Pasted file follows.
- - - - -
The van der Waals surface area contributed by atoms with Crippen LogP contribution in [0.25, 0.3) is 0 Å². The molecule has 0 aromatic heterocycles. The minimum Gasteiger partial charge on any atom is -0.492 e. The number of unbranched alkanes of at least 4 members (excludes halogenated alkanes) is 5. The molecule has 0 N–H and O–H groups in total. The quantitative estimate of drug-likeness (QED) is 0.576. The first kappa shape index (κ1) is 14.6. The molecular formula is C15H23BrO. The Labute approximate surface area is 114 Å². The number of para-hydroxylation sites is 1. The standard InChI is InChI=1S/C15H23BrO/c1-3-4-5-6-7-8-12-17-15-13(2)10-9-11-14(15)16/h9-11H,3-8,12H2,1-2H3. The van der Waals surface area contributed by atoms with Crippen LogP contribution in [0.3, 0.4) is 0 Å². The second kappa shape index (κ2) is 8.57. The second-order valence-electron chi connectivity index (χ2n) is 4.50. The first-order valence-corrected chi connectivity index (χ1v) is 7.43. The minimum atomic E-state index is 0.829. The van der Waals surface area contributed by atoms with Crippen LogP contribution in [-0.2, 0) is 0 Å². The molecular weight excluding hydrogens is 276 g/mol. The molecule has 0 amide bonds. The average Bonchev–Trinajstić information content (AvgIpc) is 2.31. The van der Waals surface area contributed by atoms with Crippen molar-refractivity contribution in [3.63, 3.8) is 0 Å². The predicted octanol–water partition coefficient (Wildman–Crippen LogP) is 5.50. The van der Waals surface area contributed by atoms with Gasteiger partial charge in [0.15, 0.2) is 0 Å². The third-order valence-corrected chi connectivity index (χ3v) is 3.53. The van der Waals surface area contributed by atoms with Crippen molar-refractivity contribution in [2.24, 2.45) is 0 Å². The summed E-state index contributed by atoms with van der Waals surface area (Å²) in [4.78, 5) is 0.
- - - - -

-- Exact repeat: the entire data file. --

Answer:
The van der Waals surface area contributed by atoms with Crippen LogP contribution in [0.25, 0.3) is 0 Å². The molecule has 0 aromatic heterocycles. The minimum Gasteiger partial charge on any atom is -0.492 e. The number of unbranched alkanes of at least 4 members (excludes halogenated alkanes) is 5. The molecule has 0 N–H and O–H groups in total. The quantitative estimate of drug-likeness (QED) is 0.576. The first kappa shape index (κ1) is 14.6. The molecular formula is C15H23BrO. The Labute approximate surface area is 114 Å². The number of para-hydroxylation sites is 1. The standard InChI is InChI=1S/C15H23BrO/c1-3-4-5-6-7-8-12-17-15-13(2)10-9-11-14(15)16/h9-11H,3-8,12H2,1-2H3. The van der Waals surface area contributed by atoms with Crippen LogP contribution in [0.3, 0.4) is 0 Å². The second kappa shape index (κ2) is 8.57. The second-order valence-electron chi connectivity index (χ2n) is 4.50. The first-order valence-corrected chi connectivity index (χ1v) is 7.43. The minimum atomic E-state index is 0.829. The van der Waals surface area contributed by atoms with Crippen LogP contribution in [-0.2, 0) is 0 Å². The molecular weight excluding hydrogens is 276 g/mol. The molecule has 0 amide bonds. The average Bonchev–Trinajstić information content (AvgIpc) is 2.31. The van der Waals surface area contributed by atoms with Crippen molar-refractivity contribution in [3.63, 3.8) is 0 Å². The predicted octanol–water partition coefficient (Wildman–Crippen LogP) is 5.50. The van der Waals surface area contributed by atoms with Gasteiger partial charge in [0.15, 0.2) is 0 Å². The third-order valence-corrected chi connectivity index (χ3v) is 3.53. The van der Waals surface area contributed by atoms with Crippen molar-refractivity contribution in [2.24, 2.45) is 0 Å². The summed E-state index contributed by atoms with van der Waals surface area (Å²) in [4.78, 5) is 0.